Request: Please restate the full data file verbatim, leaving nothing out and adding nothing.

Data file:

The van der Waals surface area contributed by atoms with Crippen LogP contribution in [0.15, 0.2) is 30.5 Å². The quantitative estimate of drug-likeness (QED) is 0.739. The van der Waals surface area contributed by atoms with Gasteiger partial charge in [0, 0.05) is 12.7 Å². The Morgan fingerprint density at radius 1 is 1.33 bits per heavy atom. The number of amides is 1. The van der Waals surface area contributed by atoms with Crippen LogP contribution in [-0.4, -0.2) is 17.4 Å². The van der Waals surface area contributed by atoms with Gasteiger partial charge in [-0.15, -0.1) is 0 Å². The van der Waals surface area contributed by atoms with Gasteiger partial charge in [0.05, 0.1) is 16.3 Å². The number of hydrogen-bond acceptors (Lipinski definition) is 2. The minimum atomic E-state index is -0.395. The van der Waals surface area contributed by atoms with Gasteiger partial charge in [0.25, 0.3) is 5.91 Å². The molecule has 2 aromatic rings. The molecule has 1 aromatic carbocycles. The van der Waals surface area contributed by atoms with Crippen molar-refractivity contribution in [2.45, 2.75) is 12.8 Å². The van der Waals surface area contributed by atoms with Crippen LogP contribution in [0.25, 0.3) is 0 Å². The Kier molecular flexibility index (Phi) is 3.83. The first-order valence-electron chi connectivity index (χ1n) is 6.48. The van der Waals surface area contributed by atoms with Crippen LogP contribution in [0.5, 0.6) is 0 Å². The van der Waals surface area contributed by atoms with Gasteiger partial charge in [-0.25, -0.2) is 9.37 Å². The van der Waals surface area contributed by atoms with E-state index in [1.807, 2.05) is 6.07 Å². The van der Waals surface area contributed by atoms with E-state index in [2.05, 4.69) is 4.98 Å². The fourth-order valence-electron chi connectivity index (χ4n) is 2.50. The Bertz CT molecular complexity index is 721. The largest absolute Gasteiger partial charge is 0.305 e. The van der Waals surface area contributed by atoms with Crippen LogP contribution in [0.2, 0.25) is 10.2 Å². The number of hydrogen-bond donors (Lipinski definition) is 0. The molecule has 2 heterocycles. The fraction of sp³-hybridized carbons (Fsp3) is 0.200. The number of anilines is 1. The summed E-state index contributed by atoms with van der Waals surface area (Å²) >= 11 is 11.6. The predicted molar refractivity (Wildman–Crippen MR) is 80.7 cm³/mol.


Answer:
The van der Waals surface area contributed by atoms with Crippen LogP contribution in [0.15, 0.2) is 30.5 Å². The quantitative estimate of drug-likeness (QED) is 0.739. The van der Waals surface area contributed by atoms with Gasteiger partial charge in [0, 0.05) is 12.7 Å². The Morgan fingerprint density at radius 1 is 1.33 bits per heavy atom. The number of amides is 1. The van der Waals surface area contributed by atoms with Crippen LogP contribution in [-0.4, -0.2) is 17.4 Å². The van der Waals surface area contributed by atoms with Gasteiger partial charge in [-0.15, -0.1) is 0 Å². The van der Waals surface area contributed by atoms with Gasteiger partial charge in [0.05, 0.1) is 16.3 Å². The number of hydrogen-bond acceptors (Lipinski definition) is 2. The minimum atomic E-state index is -0.395. The van der Waals surface area contributed by atoms with Gasteiger partial charge in [0.25, 0.3) is 5.91 Å². The molecule has 2 aromatic rings. The molecule has 1 aromatic carbocycles. The van der Waals surface area contributed by atoms with Crippen molar-refractivity contribution in [2.45, 2.75) is 12.8 Å². The van der Waals surface area contributed by atoms with Crippen LogP contribution in [0.25, 0.3) is 0 Å². The Kier molecular flexibility index (Phi) is 3.83. The first-order valence-electron chi connectivity index (χ1n) is 6.48. The van der Waals surface area contributed by atoms with Crippen LogP contribution in [0.5, 0.6) is 0 Å². The van der Waals surface area contributed by atoms with Gasteiger partial charge in [-0.25, -0.2) is 9.37 Å². The van der Waals surface area contributed by atoms with E-state index in [1.807, 2.05) is 6.07 Å². The van der Waals surface area contributed by atoms with E-state index in [2.05, 4.69) is 4.98 Å². The fourth-order valence-electron chi connectivity index (χ4n) is 2.50. The Bertz CT molecular complexity index is 721. The largest absolute Gasteiger partial charge is 0.305 e. The van der Waals surface area contributed by atoms with Crippen LogP contribution in [0.2, 0.25) is 10.2 Å². The number of hydrogen-bond donors (Lipinski definition) is 0. The molecule has 2 heterocycles. The fraction of sp³-hybridized carbons (Fsp3) is 0.200. The number of anilines is 1. The summed E-state index contributed by atoms with van der Waals surface area (Å²) >= 11 is 11.6. The predicted molar refractivity (Wildman–Crippen MR) is 80.7 cm³/mol.